Wednesday, October 21, 2020

Short Story Wednesday, Doctor Jack O' Lantern, from Eleven Kinds of Loneliness by Richard Yates 

 "Doctor Jack O'Lantern" is the first story in Richard Yates' ELEVEN KINDS OF LONELINESS, which is one of my favorite story collections by one of my favorite authors. Yates also wrote REVOLUTIONARY ROAD and EASTER PARADE. All three are excellent.

This is a poignant story about a young teacher trying very hard to be a good one and a student who fails both to please her and to fit into his new school. Vinny has come from the City and Yates captures Vinny's part of the city so well by describing how it is the part of NYC that you whizz by on your way to Grand Central and the real New York. 

Vinny is a foster child and his new town is not a good fit for him. The teacher has her students tell about their weekend activities and his account is cobbled from the other children's stories. (Actually he shows more talent as a writer than the rest of them). Scorned by his classmates and sad to have disappointed his teacher, he scribbles four-letter words on a wall. There is a point in this story when he almost bridges the gap between the other boys and himself, but his well-meaning teacher derails that moment and his rage will be his downfall. 

For those who don't get a chance to read it, Doctor Jack O'Lantern is his misunderstanding of Dr. Jekyll and Mr. Hyde. 

Todd Mason

Richard Robinson

 Jerry House


Cullen Gallagher 

James Reasoner 

George Kelley



Margot Kinberg said...

I do have a soft spot for school stories, Patti. Probably it's because of my academic background. I'm glad you enjoyed it, and the rest of the collection.

George said...

Richard Yates is an underrated writer and "Doctor Jack O'Lantern" is a perfect story for the run-up to Halloween! Nice choice!

Jeff Meyerson said...

Oh, crap. I forgot about Wednesday. Sorry. Like you, I am a big Richard Yates fan, and the three books you mentioned are right up there. From the outside, he seems to have had kind of a sad life, but he turned it into some stories that will last.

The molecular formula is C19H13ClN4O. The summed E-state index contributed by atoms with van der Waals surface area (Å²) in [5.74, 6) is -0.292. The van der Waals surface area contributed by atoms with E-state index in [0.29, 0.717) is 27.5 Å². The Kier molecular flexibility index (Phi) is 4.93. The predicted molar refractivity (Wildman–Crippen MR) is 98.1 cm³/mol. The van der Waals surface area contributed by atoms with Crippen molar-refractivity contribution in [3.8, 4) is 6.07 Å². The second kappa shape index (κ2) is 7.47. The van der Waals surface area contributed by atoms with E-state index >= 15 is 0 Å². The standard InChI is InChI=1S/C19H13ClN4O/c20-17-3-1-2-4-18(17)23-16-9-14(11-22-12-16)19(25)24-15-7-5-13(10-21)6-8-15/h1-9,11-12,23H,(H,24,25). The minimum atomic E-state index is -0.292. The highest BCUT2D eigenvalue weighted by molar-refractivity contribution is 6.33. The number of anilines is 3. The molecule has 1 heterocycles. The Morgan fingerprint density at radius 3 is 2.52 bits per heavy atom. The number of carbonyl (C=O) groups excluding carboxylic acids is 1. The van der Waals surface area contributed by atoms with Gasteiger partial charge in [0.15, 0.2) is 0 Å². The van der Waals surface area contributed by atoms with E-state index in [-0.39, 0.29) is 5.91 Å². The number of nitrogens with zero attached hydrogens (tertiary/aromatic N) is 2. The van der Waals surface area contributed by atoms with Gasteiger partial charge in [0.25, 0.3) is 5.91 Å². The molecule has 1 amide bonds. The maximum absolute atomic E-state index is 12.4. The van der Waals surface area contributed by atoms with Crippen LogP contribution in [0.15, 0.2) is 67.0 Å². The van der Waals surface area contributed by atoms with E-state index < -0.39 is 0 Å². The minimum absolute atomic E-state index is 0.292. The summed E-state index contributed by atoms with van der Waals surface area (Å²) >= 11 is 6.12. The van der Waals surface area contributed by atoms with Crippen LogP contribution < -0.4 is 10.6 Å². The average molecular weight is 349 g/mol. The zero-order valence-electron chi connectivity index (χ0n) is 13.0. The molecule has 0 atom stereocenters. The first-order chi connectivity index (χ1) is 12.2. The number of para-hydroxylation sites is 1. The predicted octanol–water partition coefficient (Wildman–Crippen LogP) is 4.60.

Not the same, but the last memorable stories I read were "The Girl With the Harlequin Glasses" and "Passion and Affect" (the title story of the collection) by Laurie Colwin. Anyone who has read her most famous book, the delightful Happy All the Time (1978), and who is interested in the origins of Vincent and Guido, and Misty and Holly, would enjoy reading this. Sadly, Colwin died of a heart attack at only 48, but her books are a nice change from what is going on in the world today.

pattinase (abbott) said...

Of course, I adore Colwin. Her death was a great shock. As was Carol Shields early death.

pattinase (abbott) said...

Charles Baxter has a great school story, Margot. I will have to do that next.

Cullen Gallagher said...

Thanks for the recommendation. I've never read Yates before, seen his name around a lot. Always seems to be more than I can get to, and the list keeps growing longer every day.

Todd Mason said...

Non-recommendation of C.D.B. Bryan's "So Much Unfairness of Things"...the launching pad for novel-length expansion, IIRC...but I have an obscure Yates book I've been meaning to dive into for literally years...I can only hope it wasn't in one of the total-loss waterlogged boxes soaked in the two basement flood. (It has been a while since I've seen it.)

My SSW entry is typically late, in part because I needed to find a half-decent pair of reading glasses to read some of the texts! Cataracts in the mid-40s, and the far-sightedness is cure results in! Calloo, callay.

Rick Robinson said...

Mine is now up.

This story sounds interesting, thanks.

Todd Mason said...

And, hey, an hour, four hours...cats won't pat themselves, among other obligations.

Sorry for the delay!

TracyK said...

I would like to read something by Richard Yates, maybe short stories are a good place to start.

Todd Mason said...

I don't know if it's because I use some relatively Busy formatting, but it sure would be nice if just once my Blogspot posts looked essentially the same in, say, Chrome and Safari.